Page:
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Hardly a week passes in Jeddah without my hearing of the break-up of yet another marriage. And recent statistics that over 1000 divorces are filed every month in the city seems to support that assertion. The situation is not unlike many cities across the GCC.

Opinions on the root causes of the subject is highly diversified, with men often banding together in their justifications while women forming a united opposition with their own theories and justifications.

In a mixed group discussion recently, Sameer, an affluent businessman, fanned the flames of what would soon become a passionate exchange of discordant views by explaining that it was well within the fights of any male to remarry again and again so long as he did not exceed the limits proscribed by the Sharia. And he for one believed it was a healthy manifestation of a growing society.

Encouraged by the nods of some of his male friends, he continued. The man would not have to repent of any secret desires, so long as they were executed honourably and within the context of Islamic laws. And that could only be achieved by remarriage. The first wife is free to remain married, but if she chooses not to, then divorce is the next option, she would simply have to understand. Such is the natural progress of evolution, and if she were adamantly opposed, he explained, the first wife could always return to her parent’s home.

Mona, a mother of three, could hardly contain herself and burst out, “How selfish of you to think along these lines! To begin with, Islam has set some very clear conditions for remarriage. Equality without exception, be it emotional or physical!

But you men do not think this way. Your concerns are immediate and short-term. You begin your married lives with a loving and devoted partner; you father children by her, and the what? As you both approach middle age and you have a few riyals to spare, you what to replace her? And you expect her to be appreciative and understanding of your motives?”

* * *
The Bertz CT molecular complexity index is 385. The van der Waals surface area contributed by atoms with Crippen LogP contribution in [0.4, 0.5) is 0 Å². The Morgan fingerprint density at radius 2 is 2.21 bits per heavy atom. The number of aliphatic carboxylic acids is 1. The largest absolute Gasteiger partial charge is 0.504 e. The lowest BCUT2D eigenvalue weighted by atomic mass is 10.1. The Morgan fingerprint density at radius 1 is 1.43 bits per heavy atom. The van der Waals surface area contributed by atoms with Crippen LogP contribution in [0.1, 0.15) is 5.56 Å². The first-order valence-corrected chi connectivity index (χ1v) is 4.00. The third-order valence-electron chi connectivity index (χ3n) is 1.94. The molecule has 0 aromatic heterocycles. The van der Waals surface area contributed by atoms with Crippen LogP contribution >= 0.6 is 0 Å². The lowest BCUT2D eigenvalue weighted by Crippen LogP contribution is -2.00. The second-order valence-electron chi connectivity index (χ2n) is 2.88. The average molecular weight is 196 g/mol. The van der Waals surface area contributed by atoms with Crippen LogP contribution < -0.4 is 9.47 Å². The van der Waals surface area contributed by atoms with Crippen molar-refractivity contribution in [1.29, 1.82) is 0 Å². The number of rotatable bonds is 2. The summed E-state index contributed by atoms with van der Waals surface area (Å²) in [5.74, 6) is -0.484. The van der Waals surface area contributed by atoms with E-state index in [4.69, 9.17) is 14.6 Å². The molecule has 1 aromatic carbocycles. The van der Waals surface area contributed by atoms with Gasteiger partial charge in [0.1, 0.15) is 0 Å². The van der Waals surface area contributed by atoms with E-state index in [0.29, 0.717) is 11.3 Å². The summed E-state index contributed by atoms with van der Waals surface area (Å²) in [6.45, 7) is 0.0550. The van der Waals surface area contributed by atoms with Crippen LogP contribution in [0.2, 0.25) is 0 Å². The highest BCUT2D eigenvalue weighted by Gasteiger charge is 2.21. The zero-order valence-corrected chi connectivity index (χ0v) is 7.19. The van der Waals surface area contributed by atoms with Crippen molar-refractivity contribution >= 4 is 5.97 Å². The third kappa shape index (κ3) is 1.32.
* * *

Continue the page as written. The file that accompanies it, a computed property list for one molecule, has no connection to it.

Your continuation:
Sensing the mood of the opposition, Ismail jumped in. “Wait a minute, ladies! What drives men to do these things? It is because their wives have come to look at them only as providers and problem-solvers, forgetting all along that they are men first. Men need comfort and tenderness too. And if all their wives can think of is when to replace the furniture, then can you really blame them?”

Amal, a Stanford Ph.D., interrupted Ismail. “Please! Most women have more character than to obsess about their furnishings. And when we get married, we believe it is to a man who is committed to the union just as much as we are. As we both grow older, we grow together. We come to rely on each other. We enrich ourselves nurture the family relationship lovingly. If nature causes wrinkles, droops, and sags with the passage of time, it’s not only to women. Most of the women I know try to exercise and stay physically fit.” Looking at the men in the room, she continued, “And I cannot say the same about most of you.”

She had not finished. “And what happens to this safe haven that takes years to evolve? During middle age, our husbands are struck by a mysterious ailment and they believe a new wife is the treatment. Where did all the perseverance and loyalty to the union go? And what about the impact of these men’s actions on their children’s minds? And do I really think that within a few years of remarrying, they will not be struck by the same ailment again?

I often wonder how many broken homes does a man want to be the cause of? What makes a man want to do this to himself after fifteen or twenty years of marriage? To be sure, there are good times and bad in any union but there are problems even among siblings. Do we divorce our brothers and sisters or replace them with others just because we have disagreements?

In the past, we had the privilege of living in an extended family. If problems arose between a couple, the elderly family members were quick to put an end to them. Their wisdom and support salvaged many a marriage.

Unfortunately, times have changed and today we no longer live in those extended families, and there is no elder to turn to. Minor differences can take a dangerous course if not resolved immediately. And the easy way out for any man it to seek solutions with a new woman. What happens a few years down the road when history repeats itself and the same wants begin to surface? Is that really the solution?

— Tariq A. Al Maeena is a Saudi sociopolitical commentator. He lives in Jeddah, Saudi Arabia. Twitter: @talmaeena